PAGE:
The Free Dictionary  
mailing list For webmasters
Welcome Guest Forum Search | Active Topics | Members

Profile: cisum
About
User Name: cisum
Forum Rank: Member
Occupation:
Interests:
Gender: None Specified
Home Page
Statistics
Joined: Friday, February 15, 2013
Last Visit: Wednesday, August 16, 2017 2:20:10 PM
Number of Posts: 71
[0.01% of all post / 0.04 posts per day]
Avatar
  Last 10 Posts
Topic: Please explain the difference between the two expressions
Posted: Sunday, August 06, 2017 1:32:55 PM
Hi,
What's the difference between a career plan and career path? Could you please give examples of them?

Thank you very much.
Topic: please explain what it means
Posted: Thursday, June 15, 2017 5:30:25 AM
thar wrote:
None of these are actually very good explanations of the phrasal verb, but:

tfd
[quote]get through

vb
1. to succeed or cause or help to succeed in an examination, test, etc

2. to bring or come to a destination, esp after overcoming problems: we got through the blizzards to the survivors.



But here, getting through life is means succeeding by surviving, against obstacles.

Hi thar,
Do you mean they can't survive without running?

Thanks.
Topic: please explain what it means
Posted: Wednesday, June 14, 2017 7:26:30 AM
Hi,
What does 'get through life' mean in this sentence?

"All of a sudden running became this powerful tool I could use to help us get through life."

Thanks.
Topic: please explain the meanings of these sentences.
Posted: Saturday, August 27, 2016 12:21:07 AM
Hi DragOnspeaker,

Thank you for your great example.

The disaster in "I didn't mean to, but I set myself up for disaster." hasn't happened yet when the speaker said it, right?
Topic: please explain the meanings of these sentences.
Posted: Wednesday, August 24, 2016 10:11:36 AM
HiDragOn,

Would you please give me a context about the sentence:
I didn’t mean to, but I set myself up for disaster.

Thank you very much.
Topic: please explain the meanings of these sentences.
Posted: Tuesday, August 23, 2016 10:14:01 AM
Hi,

What do the sentences mean?
1.I didn’t mean to, but I set myself up for disaster.
2.Don’t set yourself up for disappointment. Be realistic with your expectations.

Thank you for your help.
Topic: true
Posted: Tuesday, March 08, 2016 5:06:26 AM
Hi sureshot,

Is there any subtle difference between the two expressions in meaning in this example?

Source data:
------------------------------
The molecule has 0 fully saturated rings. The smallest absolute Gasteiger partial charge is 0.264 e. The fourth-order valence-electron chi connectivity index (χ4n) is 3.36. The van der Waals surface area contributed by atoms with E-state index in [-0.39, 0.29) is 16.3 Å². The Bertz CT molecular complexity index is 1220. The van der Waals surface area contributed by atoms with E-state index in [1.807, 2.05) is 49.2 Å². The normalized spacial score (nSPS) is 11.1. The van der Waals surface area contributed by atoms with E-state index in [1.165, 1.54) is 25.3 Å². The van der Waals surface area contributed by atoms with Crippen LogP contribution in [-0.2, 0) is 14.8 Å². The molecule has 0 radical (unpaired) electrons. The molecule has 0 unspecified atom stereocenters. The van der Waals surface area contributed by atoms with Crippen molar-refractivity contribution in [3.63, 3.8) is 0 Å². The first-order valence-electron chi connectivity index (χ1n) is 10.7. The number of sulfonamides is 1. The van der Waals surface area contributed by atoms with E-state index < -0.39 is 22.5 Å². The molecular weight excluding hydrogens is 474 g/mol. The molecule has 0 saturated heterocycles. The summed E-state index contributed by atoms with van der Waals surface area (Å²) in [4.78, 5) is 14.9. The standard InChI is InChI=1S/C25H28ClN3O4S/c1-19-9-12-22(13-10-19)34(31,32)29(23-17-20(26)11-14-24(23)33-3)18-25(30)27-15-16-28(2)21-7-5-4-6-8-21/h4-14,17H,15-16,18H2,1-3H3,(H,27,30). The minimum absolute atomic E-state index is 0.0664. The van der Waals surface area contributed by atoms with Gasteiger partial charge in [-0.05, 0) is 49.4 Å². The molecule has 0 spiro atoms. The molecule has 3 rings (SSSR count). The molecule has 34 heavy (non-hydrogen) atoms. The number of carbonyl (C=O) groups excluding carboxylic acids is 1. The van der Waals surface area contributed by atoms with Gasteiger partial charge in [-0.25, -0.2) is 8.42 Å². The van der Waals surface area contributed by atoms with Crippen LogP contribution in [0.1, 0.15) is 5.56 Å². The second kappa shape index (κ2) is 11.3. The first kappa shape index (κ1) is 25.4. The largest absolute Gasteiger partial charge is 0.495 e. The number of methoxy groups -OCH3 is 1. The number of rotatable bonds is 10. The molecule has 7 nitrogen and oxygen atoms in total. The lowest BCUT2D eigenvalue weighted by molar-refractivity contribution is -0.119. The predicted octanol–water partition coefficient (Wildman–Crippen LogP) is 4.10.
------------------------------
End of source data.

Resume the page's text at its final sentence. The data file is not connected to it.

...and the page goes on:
"If that (info) is true/the case then I will be very ​disappointed."

Thank you very much.
Topic: true
Posted: Monday, March 07, 2016 3:18:28 AM
sureshot wrote:

However, in another context, the words "case" and "true" can be use interchangeably. Here is an example from the following site/dictionary:

CASE:
(not) the case
B1 (not) ​true:
If that is the case then I will be very ​disappointed.

SOURCE: case Meaning in the Cambridge English Dictionary
dictionary.cambridge.org/dictionary/english/case


Hi sureshot,

What's the difference between 'if that's (not)the case' and 'if that's (not)true' in the given example above?

Thanks a lot.
Topic: true
Posted: Sunday, March 06, 2016 7:53:13 PM
sureshot wrote:

(4) Like Stanley Gehrt, Savage is using stable isotope analysis to find out how much the ants rely on human food. "Most of their carbon is coming from human food. That is not the case for the ones living in forests, " she says.


Hi sureshot,

Is it OK to use 'that's not true' instead of 'that's not the case' here? And what's the subtle difference between them here?

Thanks.
Topic: true
Posted: Thursday, March 03, 2016 3:16:09 AM
Romany wrote:
Cisum -

As they usually refer to a "set of conditions" as SS says; when we use "That's not the case" it's usually because WE are going to explain our side of the story, or interpretation of events.


Hi Romany,
Could you please give an example of 'that's not the case'?

Thanks.

Main Forum RSS : RSS
Forum Terms and Guidelines. Copyright © 2008-2017 Farlex, Inc. All rights reserved.